A new cohort of Fintechs has launched to tackle many of the social issues that have plagued Black and Latinx Americans for generations. CHIP, which stands for Changing How Individuals Prosper, provides access to Black and Latinx financial professionals and two new neobanks Tenth, billed as an “unapologetically black” digital neobank focused on enabling customers to ‘get financial freedom on your own terms,’ and Greenwood designed to offer ‘modern banking for the culture.’
CHIP is a platform designed to makes it easy to find Black and Latinx financial professionals. Founded Dana L. Wilson is a New York City-based investment advisor who has worked on Wall Street and at firms including Merrill Lynch, State Farm, and SunTrust Bank. She has a unique understanding of the finance industry and the challenges it faces to be more inclusive. With CHIP, people of colour can easily locate a financial professional who understands their circumstances and needs.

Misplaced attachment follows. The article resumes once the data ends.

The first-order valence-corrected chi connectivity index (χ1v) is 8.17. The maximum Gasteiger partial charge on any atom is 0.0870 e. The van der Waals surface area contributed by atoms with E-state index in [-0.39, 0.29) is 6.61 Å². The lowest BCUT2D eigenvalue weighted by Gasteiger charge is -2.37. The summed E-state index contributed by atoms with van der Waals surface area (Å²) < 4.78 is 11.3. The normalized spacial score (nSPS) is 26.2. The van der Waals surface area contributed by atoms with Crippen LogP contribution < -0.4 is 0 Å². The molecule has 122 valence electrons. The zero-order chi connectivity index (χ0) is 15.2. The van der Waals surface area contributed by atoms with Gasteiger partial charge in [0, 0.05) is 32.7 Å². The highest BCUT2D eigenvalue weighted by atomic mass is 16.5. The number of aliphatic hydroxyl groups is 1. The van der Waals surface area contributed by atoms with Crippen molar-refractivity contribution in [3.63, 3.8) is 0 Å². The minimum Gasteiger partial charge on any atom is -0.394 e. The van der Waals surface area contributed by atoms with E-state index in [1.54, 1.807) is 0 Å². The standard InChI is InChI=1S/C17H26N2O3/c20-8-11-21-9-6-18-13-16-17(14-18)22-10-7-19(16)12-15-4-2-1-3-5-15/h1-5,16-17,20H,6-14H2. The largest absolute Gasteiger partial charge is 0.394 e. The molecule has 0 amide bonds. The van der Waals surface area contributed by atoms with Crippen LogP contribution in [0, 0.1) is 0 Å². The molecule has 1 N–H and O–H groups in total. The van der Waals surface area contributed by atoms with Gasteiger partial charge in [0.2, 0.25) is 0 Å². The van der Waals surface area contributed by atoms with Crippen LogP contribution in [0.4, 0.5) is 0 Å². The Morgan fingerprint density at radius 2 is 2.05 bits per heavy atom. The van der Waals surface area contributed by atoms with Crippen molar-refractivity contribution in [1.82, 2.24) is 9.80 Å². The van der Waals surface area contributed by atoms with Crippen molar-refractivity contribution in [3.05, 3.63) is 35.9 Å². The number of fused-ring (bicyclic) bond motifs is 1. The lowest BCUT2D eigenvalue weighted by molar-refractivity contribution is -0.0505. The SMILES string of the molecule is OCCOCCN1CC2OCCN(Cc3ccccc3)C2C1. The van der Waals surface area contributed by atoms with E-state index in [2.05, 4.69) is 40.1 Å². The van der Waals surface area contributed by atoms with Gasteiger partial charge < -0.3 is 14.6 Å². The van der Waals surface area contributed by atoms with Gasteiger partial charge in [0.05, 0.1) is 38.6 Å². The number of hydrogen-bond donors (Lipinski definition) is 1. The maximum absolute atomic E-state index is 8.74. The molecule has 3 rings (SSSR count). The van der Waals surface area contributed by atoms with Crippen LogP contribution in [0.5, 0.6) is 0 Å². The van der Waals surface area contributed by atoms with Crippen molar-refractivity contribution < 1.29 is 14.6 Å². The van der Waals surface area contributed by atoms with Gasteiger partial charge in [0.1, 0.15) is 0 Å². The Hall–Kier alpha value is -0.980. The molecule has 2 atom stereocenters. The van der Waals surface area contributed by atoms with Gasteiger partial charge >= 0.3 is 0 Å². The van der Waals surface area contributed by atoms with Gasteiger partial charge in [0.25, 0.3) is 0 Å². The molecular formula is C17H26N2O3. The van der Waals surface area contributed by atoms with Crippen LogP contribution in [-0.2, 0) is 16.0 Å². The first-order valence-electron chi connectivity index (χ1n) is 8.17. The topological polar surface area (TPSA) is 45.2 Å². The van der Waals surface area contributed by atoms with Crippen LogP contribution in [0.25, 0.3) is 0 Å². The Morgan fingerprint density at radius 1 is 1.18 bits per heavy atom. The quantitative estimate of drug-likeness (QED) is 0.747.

“I felt that CHIP was extremely important not just for the industry as far as visibility but then also allowing the end-user, if that person happens to be a person of colour, letting them know that we are here and we do exist, and I think that sometimes in corporate, and even in the independent space that I’m in, we don’t see a lot of that,” says Dana L. Wilson.
Tenth, named for W.E.B. DuBois’ book The Talented Tenth, which argued for using the best “negro” minds to educate and lead the Black community for the general uplift of all, is gearing up for launch. The company is on a mission to eradicate the wealth gap for Black and Latinx America. It’s co-founded by Donald Hawkins, founder of Griffin Technologies, and Asya Bradley, who has previously worked at fintechs SilaMoney, Socure, and Synapse.